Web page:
It’s not exactly a state secret: most of us become therapists because we want to help people. We want to help them feel less alone with their pain and find ways to transform their problems, however weighty or seemingly intractable they may be, into workable challenges. This is what keeps our professional juices flowing—the experience of making a significant difference to the struggling people we see in our therapy offices.
Yet we’re not miracle workers. When we’re slow to help a client get back on her feet (and this happens more often than we might like to admit), it’s not always easy to maintain our enthusiasm and confidence about our work. For instance, a therapist named Sally recently told me the story of seeing a 34-year-old woman who’d fallen into a deep depression after being rejected by her boyfriend. As the client slouched into the therapy room for her 10th visit, she reenacted the opening scene of every appointment thus far: lowering herself heavily onto a chair, she sighed, gazed down at the rug, and announced tonelessly, “I’m still depressed.”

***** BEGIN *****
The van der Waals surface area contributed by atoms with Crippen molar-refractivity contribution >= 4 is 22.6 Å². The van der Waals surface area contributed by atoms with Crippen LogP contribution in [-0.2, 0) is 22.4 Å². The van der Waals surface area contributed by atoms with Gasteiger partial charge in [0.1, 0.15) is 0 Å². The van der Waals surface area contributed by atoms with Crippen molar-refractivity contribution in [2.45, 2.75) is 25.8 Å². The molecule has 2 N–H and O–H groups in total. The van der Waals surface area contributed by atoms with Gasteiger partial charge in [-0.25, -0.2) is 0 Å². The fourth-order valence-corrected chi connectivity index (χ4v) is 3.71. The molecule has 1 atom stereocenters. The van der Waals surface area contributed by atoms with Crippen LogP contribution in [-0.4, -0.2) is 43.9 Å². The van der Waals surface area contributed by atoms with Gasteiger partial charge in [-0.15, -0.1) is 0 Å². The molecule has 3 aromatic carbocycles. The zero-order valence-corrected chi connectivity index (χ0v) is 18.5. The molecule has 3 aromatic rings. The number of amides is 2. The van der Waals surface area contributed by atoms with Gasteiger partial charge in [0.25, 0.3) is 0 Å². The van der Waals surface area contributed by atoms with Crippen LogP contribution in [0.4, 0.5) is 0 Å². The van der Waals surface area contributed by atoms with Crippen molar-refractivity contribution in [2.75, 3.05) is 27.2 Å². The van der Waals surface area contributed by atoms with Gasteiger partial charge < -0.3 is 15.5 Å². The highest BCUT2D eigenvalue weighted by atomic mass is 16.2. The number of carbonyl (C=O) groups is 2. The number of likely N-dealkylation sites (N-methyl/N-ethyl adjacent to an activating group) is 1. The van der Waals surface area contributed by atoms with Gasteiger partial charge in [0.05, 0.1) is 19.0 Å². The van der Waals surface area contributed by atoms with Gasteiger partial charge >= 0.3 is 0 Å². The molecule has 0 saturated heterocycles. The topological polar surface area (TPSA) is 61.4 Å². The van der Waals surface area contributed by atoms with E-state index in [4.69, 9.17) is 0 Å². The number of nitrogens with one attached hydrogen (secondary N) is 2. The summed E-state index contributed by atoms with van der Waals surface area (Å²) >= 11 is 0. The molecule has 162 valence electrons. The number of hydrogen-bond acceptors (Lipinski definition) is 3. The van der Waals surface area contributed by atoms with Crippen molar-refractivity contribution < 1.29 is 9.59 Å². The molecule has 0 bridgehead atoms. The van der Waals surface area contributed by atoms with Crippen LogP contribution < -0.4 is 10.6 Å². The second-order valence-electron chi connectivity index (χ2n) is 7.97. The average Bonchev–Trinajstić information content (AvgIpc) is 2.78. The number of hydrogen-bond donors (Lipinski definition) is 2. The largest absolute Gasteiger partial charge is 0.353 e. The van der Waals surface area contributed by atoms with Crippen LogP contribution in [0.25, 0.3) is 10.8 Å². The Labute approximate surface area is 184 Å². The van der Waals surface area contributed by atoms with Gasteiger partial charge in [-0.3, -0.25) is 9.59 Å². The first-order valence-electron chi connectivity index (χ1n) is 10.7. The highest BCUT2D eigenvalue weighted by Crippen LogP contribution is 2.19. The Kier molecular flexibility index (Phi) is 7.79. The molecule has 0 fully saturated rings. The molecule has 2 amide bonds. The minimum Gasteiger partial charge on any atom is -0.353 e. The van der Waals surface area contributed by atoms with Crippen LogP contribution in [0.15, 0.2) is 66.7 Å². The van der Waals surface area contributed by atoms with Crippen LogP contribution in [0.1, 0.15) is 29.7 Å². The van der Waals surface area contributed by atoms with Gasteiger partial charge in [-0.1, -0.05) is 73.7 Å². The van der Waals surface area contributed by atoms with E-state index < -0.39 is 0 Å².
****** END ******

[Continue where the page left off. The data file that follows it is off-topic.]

“So why don’t you try to make some of the changes we’ve been talking about?” Sally retorted sharply.
As she watched her client go pale, Sally was aghast. Where had that impatient tone of voice, so tinged with judgment, come from? It seemed this fed-up discouragement had been building in her for several weeks with this client. Worse, Sally’s feelings of ineptitude were beginning to leak into sessions with…